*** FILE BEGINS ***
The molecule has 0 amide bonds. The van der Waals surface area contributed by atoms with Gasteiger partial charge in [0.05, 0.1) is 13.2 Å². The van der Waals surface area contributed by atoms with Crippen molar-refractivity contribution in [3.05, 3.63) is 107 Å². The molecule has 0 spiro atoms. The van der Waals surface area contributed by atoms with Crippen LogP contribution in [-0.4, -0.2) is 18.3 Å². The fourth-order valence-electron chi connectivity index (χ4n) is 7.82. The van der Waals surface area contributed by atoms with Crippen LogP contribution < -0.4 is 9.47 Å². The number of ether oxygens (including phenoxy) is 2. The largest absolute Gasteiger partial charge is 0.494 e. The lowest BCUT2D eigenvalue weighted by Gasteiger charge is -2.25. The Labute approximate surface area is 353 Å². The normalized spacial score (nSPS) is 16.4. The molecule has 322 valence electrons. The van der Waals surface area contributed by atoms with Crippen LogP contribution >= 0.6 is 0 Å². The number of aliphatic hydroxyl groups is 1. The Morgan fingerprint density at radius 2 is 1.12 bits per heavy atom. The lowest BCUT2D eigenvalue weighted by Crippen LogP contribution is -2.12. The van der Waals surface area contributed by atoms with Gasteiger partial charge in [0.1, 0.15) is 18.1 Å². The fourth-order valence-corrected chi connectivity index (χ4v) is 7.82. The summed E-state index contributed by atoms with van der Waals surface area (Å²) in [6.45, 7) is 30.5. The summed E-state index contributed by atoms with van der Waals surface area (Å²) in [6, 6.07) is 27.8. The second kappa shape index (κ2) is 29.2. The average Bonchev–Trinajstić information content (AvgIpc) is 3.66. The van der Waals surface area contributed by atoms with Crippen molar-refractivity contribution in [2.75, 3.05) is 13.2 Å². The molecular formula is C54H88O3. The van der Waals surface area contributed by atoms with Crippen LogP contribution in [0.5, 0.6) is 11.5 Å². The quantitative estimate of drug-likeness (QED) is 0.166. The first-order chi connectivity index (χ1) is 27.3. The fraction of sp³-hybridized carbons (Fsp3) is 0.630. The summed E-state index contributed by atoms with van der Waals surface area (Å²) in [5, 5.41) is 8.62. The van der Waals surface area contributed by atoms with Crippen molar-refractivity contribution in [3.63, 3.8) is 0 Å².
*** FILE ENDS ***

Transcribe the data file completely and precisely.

The molecule has 0 amide bonds. The van der Waals surface area contributed by atoms with Gasteiger partial charge in [0.05, 0.1) is 13.2 Å². The van der Waals surface area contributed by atoms with Crippen molar-refractivity contribution in [3.05, 3.63) is 107 Å². The molecule has 0 spiro atoms. The van der Waals surface area contributed by atoms with Crippen LogP contribution in [-0.4, -0.2) is 18.3 Å². The fourth-order valence-electron chi connectivity index (χ4n) is 7.82. The van der Waals surface area contributed by atoms with Crippen LogP contribution < -0.4 is 9.47 Å². The number of ether oxygens (including phenoxy) is 2. The largest absolute Gasteiger partial charge is 0.494 e. The lowest BCUT2D eigenvalue weighted by Gasteiger charge is -2.25. The Labute approximate surface area is 353 Å². The normalized spacial score (nSPS) is 16.4. The molecule has 322 valence electrons. The van der Waals surface area contributed by atoms with Crippen LogP contribution >= 0.6 is 0 Å². The number of aliphatic hydroxyl groups is 1. The Morgan fingerprint density at radius 2 is 1.12 bits per heavy atom. The lowest BCUT2D eigenvalue weighted by Crippen LogP contribution is -2.12. The van der Waals surface area contributed by atoms with Gasteiger partial charge in [0.1, 0.15) is 18.1 Å². The fourth-order valence-corrected chi connectivity index (χ4v) is 7.82. The summed E-state index contributed by atoms with van der Waals surface area (Å²) in [6.45, 7) is 30.5. The summed E-state index contributed by atoms with van der Waals surface area (Å²) in [6, 6.07) is 27.8. The second kappa shape index (κ2) is 29.2. The average Bonchev–Trinajstić information content (AvgIpc) is 3.66. The van der Waals surface area contributed by atoms with Crippen molar-refractivity contribution in [2.75, 3.05) is 13.2 Å². The molecular formula is C54H88O3. The van der Waals surface area contributed by atoms with Crippen LogP contribution in [0.5, 0.6) is 11.5 Å². The quantitative estimate of drug-likeness (QED) is 0.166. The first-order chi connectivity index (χ1) is 27.3. The fraction of sp³-hybridized carbons (Fsp3) is 0.630. The summed E-state index contributed by atoms with van der Waals surface area (Å²) in [5, 5.41) is 8.62. The van der Waals surface area contributed by atoms with Crippen molar-refractivity contribution in [3.63, 3.8) is 0 Å².